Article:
Distribution of WR

The mean distribution of WR date by decade from 1952 to 2010 is concentrated at the 206.09th day ±46.17. The variability of WR date decreases considerably. In the first period (1952–1959), SD is 64.34, in the last period (2000–2010), SD is 35.09. However the mean day remains stable throughout the period (p = 0.29) (Figure 2), with a large effect size (d = 0.98).

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Figure 2. A. Distribution of world records (WR) date (day) in 100 m, 200 m, 400 m, 800 m and 1500 m running events from 1952 to 2010. B. Mean distribution of world records (WR) date (day) in 100 m, 200 m, 400 m, 800 m and 1500 m running events by decade from 1952 to 2010. The mean date is: 206,09 th day.

https://doi.org/10.1371/journal.pone.0079548.g002

Influence of Temperature on Performance

The analysis of the distribution of PC according to temperature shows a restriction in the thermal interval when reaching the highest performance level. This interval narrows from 10–32°C at 97 PC of the BP to 20–27°C for the 100 PC with a mean temperature of 23.23±4.75°C. Subdividing the data into PC, the mean temperature is 23.13±4.80°C for the PC [97 to 97.5[, 23.49±4.88°C for the PC [97.5 to 98[, 23.23±4.92°C for the PC [98 to 98.5[, 22.89±4.56°C for the PC [98.5 to 99[, 22.63±3.72°C for the PC [99 to 99.5[and 23.25±3.26°C for the BP [99.5 to 100]. Figure 3 highlights the narrowing of the temperature range at the BP interval. The peak value of the density mesh is 362 temperature values at 23°C and at 97.59%. The density decreases in both dimensions (temperature and PC) from this point confirming the mean temperature value stated above (Inset, Figure 3).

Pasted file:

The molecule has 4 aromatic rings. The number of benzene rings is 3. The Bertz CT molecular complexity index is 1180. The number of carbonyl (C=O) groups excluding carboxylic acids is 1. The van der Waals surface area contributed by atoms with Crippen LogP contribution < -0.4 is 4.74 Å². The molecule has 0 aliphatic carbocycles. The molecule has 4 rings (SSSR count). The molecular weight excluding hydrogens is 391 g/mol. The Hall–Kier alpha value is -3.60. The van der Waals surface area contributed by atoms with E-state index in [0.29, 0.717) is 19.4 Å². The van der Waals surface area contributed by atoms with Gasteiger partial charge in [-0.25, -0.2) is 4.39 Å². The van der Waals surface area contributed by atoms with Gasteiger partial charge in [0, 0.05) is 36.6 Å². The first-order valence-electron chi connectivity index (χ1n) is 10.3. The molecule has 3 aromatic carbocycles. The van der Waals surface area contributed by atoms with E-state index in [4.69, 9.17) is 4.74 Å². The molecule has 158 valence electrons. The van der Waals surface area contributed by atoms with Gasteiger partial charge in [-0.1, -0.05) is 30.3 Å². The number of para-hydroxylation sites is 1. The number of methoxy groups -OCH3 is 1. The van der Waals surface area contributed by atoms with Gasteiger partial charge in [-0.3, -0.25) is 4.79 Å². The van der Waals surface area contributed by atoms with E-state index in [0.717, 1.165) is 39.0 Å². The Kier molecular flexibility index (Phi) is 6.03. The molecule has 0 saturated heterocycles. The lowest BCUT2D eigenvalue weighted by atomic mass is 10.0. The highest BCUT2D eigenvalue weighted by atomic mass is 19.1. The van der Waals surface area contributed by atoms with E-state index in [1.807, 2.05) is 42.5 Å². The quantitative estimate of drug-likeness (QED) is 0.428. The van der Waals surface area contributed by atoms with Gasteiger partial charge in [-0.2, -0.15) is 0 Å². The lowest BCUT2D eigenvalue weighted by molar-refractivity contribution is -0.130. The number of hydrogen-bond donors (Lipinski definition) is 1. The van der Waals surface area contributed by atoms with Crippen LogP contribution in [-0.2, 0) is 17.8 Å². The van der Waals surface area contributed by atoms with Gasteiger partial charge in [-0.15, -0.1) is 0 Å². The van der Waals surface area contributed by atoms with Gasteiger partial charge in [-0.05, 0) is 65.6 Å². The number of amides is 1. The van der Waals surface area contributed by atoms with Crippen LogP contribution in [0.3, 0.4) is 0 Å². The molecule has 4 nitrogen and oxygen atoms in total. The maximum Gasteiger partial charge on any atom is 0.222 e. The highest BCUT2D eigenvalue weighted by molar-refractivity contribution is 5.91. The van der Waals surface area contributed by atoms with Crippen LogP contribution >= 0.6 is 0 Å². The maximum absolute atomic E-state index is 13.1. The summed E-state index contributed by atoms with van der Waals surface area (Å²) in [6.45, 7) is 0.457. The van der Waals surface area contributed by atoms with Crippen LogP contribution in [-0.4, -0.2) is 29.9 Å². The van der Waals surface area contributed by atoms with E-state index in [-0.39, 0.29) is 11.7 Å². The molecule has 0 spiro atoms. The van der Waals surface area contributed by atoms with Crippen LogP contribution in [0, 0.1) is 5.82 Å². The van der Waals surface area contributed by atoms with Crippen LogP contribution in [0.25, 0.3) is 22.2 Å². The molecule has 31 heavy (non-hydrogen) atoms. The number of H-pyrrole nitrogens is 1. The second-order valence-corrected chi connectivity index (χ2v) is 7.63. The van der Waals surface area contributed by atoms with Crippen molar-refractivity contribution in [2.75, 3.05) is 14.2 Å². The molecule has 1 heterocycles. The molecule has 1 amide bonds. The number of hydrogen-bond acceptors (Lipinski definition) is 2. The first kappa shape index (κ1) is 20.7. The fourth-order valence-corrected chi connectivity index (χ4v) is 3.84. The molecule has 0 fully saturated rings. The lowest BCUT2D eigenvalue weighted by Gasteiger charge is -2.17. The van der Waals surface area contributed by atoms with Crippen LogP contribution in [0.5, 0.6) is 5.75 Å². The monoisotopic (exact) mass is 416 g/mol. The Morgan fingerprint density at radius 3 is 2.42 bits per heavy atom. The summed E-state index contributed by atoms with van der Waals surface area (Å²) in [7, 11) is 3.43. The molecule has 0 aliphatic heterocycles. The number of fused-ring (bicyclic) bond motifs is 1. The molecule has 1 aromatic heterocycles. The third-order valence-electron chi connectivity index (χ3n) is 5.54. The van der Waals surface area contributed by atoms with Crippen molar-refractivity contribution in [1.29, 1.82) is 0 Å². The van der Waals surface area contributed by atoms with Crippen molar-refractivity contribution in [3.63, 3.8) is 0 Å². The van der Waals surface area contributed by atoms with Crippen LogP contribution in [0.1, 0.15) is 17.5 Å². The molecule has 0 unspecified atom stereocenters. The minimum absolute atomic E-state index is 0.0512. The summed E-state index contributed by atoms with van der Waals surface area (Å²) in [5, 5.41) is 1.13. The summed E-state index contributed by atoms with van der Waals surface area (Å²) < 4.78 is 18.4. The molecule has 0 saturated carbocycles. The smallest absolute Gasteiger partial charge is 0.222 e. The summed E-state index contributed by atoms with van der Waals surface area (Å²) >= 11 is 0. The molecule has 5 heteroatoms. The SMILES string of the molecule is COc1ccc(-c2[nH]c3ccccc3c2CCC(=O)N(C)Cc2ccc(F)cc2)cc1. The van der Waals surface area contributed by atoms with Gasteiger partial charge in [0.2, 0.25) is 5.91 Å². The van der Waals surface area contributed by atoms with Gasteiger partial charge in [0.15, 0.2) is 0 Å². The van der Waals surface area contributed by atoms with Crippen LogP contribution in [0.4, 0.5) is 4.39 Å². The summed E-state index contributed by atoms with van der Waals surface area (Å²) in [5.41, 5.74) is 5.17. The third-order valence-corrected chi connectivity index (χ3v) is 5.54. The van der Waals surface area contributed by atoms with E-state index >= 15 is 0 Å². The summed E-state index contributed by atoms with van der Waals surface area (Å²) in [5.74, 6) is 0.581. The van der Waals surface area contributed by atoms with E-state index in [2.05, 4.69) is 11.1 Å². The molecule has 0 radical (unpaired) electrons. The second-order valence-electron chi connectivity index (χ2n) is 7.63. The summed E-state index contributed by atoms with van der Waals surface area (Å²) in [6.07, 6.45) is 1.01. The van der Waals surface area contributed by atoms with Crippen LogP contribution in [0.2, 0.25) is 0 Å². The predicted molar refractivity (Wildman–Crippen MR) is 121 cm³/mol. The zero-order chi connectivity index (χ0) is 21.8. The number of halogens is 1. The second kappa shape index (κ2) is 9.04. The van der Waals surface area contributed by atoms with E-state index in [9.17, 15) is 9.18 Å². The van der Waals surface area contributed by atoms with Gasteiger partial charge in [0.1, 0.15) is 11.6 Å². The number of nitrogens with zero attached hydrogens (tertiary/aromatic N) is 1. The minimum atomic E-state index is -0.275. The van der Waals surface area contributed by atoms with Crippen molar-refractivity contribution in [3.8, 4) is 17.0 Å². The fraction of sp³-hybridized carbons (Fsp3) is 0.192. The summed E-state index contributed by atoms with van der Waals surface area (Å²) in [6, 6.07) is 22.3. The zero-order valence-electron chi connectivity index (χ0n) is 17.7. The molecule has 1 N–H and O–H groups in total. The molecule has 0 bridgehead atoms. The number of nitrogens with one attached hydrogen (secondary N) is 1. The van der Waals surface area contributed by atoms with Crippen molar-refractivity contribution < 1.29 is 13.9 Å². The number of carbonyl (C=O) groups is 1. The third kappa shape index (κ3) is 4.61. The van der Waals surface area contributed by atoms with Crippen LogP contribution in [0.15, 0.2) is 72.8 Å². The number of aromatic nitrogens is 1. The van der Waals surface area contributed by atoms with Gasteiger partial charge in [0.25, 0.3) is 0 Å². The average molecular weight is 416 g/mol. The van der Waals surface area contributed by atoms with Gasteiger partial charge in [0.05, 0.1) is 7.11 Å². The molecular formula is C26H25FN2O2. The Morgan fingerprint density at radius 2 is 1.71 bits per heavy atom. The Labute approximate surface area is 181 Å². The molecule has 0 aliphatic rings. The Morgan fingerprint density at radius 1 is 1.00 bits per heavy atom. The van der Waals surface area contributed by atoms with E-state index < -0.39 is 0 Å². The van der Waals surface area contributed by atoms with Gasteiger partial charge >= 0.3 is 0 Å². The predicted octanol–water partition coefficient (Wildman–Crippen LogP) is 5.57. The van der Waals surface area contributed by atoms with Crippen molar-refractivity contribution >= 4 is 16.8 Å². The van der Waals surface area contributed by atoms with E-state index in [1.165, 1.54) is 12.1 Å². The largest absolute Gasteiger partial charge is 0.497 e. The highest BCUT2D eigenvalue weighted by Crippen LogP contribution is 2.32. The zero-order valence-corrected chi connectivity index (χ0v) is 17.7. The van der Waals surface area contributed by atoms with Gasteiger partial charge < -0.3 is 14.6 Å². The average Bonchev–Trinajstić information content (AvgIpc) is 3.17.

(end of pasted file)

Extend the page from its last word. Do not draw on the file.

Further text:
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Figure 3. Percent category (PC) depending on temperature: comparison of temperature at different level from 97 PC to 100 PC in 100 m, 200 m, 400 m, 800 m and 1500 m.

Respectively, in each half PC the mean are 23.12°C, 23.49°C, 23.23°C, 22.89°C, 22.63°C and 23.25°C and the median are 23.00°C, 23.00°C, 22.00°C, 22.00°C, 21.00°C and 22.50°C. INSET: Temperature density (ie. number of recorded temperatures) per PC computed over a mesh. The maximal density is computed at 23°C and 97.59% and progressively decreases as PC increase (due to the decrease in performance number). The density decreases as temperature increases or decreases from the maximal density (due to the effect of temperature on performance).

https://doi.org/10.1371/journal.pone.0079548.g003

Top 10 Sprinters from 1891 to 2008

There is no evolutionary trend in the completion date on the 100 m performances throughout the modern Olympic era. Since 1891, men accomplish their best performance around July 10th (±50 days) id est during the 28th week and since 1921, women perform best around July 20th (±44 days) id est during the 29th week (Figure 4).